Madrigal

Mad"ri*gal

(md"r*gl), n. [It. madrigale, OIt. madriale, mandriale (cf. LL. matriale); of uncertain origin, possibly fr. It mandra flock, L. mandra stall, herd of cattle, Gr. ma`ndra fold, stable; hence, madrigal, originally, a pastoral song.] 1. A little amorous poem, sometimes called a pastoral poem, containing some tender and delicate, though simple, thought.
[1913 Webster]

Whose artful strains have oft delayed
The huddling brook to hear his madrigal.
Milton.
[1913 Webster]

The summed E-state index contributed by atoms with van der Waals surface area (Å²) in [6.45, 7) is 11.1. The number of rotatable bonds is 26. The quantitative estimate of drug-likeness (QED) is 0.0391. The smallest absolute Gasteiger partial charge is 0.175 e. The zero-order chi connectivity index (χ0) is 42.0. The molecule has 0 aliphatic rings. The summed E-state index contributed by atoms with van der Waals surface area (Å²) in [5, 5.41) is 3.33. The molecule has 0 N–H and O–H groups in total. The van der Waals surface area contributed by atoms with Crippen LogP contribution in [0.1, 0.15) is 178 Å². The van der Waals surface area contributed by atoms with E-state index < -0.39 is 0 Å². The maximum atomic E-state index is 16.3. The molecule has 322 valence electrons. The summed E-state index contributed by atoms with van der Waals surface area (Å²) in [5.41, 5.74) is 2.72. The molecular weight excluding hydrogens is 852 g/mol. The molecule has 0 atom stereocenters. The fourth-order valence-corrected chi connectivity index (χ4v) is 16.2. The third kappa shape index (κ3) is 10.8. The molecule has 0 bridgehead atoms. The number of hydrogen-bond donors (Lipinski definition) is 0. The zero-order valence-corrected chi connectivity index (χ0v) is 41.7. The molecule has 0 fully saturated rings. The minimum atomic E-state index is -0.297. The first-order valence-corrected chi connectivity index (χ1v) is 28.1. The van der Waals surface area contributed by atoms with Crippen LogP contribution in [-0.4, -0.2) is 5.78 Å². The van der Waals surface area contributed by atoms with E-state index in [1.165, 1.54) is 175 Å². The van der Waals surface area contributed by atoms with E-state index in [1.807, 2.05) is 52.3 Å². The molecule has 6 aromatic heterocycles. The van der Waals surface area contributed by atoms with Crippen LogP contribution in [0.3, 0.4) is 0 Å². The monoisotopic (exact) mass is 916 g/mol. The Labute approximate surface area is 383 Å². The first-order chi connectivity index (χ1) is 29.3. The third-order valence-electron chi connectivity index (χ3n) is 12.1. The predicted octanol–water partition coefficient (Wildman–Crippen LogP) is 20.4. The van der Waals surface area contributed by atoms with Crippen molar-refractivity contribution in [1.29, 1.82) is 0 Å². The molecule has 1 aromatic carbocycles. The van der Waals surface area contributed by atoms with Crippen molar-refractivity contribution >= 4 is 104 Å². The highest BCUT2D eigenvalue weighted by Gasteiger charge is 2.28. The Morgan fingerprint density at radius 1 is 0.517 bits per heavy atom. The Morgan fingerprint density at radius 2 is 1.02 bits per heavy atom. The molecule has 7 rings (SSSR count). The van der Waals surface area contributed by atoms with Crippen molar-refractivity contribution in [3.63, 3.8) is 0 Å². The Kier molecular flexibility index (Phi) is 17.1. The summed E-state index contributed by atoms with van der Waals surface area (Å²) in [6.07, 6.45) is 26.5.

2. (Mus.) An unaccompanied polyphonic song, in four, five, or more parts, set to secular words, but full of counterpoint and imitation, and adhering to the old church modes. Unlike the freer glee, it is best sung with several voices on a part. See Glee.
[1913 Webster]

 

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Sun 09th December 2018